50 Percent US Kids With Mental Health Conditions Remain Untreated, Claims Study

Jul 2, 2019

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50 Percent US Kids With Mental Health Conditions Remain Untreated, Claims Study

Half of the children in the United States suffering from any kind of mental disorder remain untreated, revealed a recently published study. The researchers analyzed data gathered from the 2016 National Survey of Children’s Health, a nationwide survey administered to the parents of young adolescents.

The findings revealed that out of the 46.6 million youngsters in the age group of 6 to 18 years, whose parents filled the survey, around 7.7 million teens were suffering from at least one type of mental health issue like anxiety, depression, or attention-deficit/hyperactivity disorder (ADHD). Also, a year before this survey was conducted, only half of these children received counselling or any kind of treatment offered by a mental health provider.

The survey further showed that the percentage of young teens diagnosed with a mental health disorder and not receiving any treatment from a provider fluctuated extensively between 72.2 percent in North Carolina and 29.5 percent in the District of Columbia. The findings featured in the journal JAMA Pediatrics in February 2019.

What do child and adolescent psychiatrists have to say?

Co- author Mark Peterson, an associate professor at the Michigan University (Medicine) said that he pondered upon the conditions affecting children at a young age in a comprehensive manner. But he was shocked to see such a high percentage of young teens not receiving mental health treatment in the U.S.

However, child psychiatrists did not seem too surprised with the results. Dr. Barbara Robles-Ramamurthy, an adolescent and child psychiatrist at the Long School of Medicine at the University of Texas (UT) Health Science Center, San Antonio, said that unfortunately, this was not news to her. In fact, she was well-versed with the fact that the percentage of young teens with mental illness who remained untreated in the U.S. was quite high.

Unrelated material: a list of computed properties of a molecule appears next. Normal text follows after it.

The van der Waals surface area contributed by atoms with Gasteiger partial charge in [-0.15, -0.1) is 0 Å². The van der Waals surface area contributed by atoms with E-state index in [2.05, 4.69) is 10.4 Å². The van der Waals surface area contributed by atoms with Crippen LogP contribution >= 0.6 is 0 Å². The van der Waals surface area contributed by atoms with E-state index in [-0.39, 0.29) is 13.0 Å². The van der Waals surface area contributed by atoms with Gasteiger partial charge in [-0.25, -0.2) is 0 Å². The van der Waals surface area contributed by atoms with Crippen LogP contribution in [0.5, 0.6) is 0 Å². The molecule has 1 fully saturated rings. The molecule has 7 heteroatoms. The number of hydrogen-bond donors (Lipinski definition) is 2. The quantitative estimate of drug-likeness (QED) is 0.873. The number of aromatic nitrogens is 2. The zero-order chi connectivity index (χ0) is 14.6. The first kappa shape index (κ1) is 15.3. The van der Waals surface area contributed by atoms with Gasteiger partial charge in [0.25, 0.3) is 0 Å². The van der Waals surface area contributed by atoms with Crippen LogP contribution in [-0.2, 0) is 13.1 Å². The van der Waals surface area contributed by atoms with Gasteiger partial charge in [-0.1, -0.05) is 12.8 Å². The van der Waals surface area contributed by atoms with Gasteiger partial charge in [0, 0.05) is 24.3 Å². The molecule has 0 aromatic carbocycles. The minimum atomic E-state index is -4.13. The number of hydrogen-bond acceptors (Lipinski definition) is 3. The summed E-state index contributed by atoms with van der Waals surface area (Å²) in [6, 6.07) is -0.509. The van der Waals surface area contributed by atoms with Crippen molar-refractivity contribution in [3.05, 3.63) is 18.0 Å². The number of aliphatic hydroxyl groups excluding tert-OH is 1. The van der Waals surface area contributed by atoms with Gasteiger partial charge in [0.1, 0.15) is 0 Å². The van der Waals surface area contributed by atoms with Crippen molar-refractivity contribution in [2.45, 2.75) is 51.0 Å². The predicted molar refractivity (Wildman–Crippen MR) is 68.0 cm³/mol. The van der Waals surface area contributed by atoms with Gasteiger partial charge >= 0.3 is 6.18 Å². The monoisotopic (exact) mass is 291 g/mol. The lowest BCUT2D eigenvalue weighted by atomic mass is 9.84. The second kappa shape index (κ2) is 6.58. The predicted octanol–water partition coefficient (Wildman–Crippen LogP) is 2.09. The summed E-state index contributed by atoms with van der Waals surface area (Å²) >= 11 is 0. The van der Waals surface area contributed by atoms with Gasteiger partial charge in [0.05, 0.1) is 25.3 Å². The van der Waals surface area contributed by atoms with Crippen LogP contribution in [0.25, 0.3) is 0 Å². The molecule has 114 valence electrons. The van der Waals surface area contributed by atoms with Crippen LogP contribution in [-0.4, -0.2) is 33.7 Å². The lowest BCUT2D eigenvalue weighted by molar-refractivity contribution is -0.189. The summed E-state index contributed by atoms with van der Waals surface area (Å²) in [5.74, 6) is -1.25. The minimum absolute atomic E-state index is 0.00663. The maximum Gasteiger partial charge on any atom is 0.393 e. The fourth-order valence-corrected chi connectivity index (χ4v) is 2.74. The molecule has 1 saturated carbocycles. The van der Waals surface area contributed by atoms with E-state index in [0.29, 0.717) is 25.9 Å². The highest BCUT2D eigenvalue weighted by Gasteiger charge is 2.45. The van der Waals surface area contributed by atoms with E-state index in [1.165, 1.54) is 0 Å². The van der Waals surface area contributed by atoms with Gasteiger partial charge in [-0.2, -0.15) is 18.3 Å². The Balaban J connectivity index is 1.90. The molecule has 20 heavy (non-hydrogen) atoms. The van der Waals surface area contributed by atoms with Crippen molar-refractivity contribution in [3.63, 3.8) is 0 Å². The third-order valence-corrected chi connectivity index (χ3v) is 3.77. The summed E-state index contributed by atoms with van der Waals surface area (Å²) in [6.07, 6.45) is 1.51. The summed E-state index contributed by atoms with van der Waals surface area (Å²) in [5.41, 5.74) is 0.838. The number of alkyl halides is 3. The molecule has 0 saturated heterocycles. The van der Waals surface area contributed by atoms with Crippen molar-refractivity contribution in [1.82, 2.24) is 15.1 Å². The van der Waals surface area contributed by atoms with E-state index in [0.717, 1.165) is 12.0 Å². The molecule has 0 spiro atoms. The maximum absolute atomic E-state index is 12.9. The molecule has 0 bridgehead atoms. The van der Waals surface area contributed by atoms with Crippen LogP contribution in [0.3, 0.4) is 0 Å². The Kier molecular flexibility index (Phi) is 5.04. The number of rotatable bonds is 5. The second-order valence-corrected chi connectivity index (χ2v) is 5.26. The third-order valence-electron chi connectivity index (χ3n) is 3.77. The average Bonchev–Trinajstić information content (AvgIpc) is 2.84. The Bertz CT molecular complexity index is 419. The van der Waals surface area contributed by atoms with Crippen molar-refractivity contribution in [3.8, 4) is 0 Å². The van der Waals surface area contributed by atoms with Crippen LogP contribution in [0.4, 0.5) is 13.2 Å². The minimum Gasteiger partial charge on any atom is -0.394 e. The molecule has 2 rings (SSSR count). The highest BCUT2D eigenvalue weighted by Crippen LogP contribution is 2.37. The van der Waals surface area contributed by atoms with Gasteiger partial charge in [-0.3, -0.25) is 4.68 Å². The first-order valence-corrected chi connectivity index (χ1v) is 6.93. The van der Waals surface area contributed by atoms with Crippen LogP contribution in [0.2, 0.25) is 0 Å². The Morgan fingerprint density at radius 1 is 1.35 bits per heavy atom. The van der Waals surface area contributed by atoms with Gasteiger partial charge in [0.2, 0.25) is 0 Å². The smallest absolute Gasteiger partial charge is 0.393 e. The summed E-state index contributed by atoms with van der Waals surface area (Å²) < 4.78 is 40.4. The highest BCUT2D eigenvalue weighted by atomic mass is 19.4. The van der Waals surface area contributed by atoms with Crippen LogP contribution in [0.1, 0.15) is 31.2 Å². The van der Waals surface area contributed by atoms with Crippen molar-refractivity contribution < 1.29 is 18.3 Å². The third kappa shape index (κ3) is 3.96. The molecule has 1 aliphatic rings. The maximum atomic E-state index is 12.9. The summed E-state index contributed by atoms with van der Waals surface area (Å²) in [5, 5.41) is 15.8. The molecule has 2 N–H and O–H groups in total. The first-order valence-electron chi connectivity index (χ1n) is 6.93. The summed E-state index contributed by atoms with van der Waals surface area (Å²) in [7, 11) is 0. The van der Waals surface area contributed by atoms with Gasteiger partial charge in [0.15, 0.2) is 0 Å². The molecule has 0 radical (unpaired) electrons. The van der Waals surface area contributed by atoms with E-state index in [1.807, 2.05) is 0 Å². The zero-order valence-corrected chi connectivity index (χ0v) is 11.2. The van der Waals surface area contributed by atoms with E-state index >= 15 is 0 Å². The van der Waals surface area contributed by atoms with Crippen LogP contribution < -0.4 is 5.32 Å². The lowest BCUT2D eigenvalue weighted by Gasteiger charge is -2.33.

Explaining further, Dr. Jennifer Mautone, a consulting psychiatrist at the Department of Child and Adolescent Psychiatry and Behavioral Sciences, Children’s Hospital of Philadelphia, said that the families and the children with mental illness face a number of challenges when it came to accessing mental health treatment services, thus contributing to the high rates of not receiving treatment.

Extreme dearth of mental health providers

The American Academy of Child and Adolescent Psychiatry (AACAP) revealed that the United States was facing an extreme dearth of practicing child and adolescent psychiatrists. According to the available data, there were fewer than 17 health care providers per 100,000 teenagers.

This indicates that a lot of families needed to wait long to receive treatment, which deteriorated the primary mental health condition of the affected child. Also the qualified providers available faced significant challenges while interacting with other existing systems responsible for the care of these children. Some of these systems included the health care, education, child care, and the adolescent judicial system. All these systems were supposed to take care of the child, but none of them interacted with each other, resulting in half-hearted care.

A ray of hope

A lot of pediatric health systems have started integrating mental health services into their practice, to promote timely intervention of mental health services to kids. Even the mental health providers, by integrating themselves with the pediatricians, leverage the already prevalent trust factor of patients and are able to reach out to families in a familiar setting. One such program was the Healthy Minds, Healthy Kids Initiative at the Children’s Hospital of Philadelphia, headed by Dr. Mautone.

In the last two years, this initiative managed to cater to more than 2,500 patients. Robles-Ramamurthy, considered this as a positive breakthrough. Yet there is a lot more to be achieved, she feels. A lot of families still consider the presence of a mental illness in their family as a personal failure and are scared of addressing them because of the fear of the associated stigma. The work towards destigmatizing mental illnesses has really started only a decade back. Another hurdle that the parents face is insurance cover. Some of the teens are covered, while others are not covered adequately.

Teen mental health treatment at ADEONA Healthcare

Mental illnesses, when untreated in young adolescents, pose serious threats to the community, including unemployment, poor performance in school and life in general, and high suicide rates. At ADEONA Healthcare of Rancho San Diego, adolescents aged 12 to 17 receive comprehensive behavioral treatment programs for mental disorders and related issues. The facility offers a combination of individual and group therapies crucial for the successful treatment and recovery from mental disorders.



Source by Susan Navarez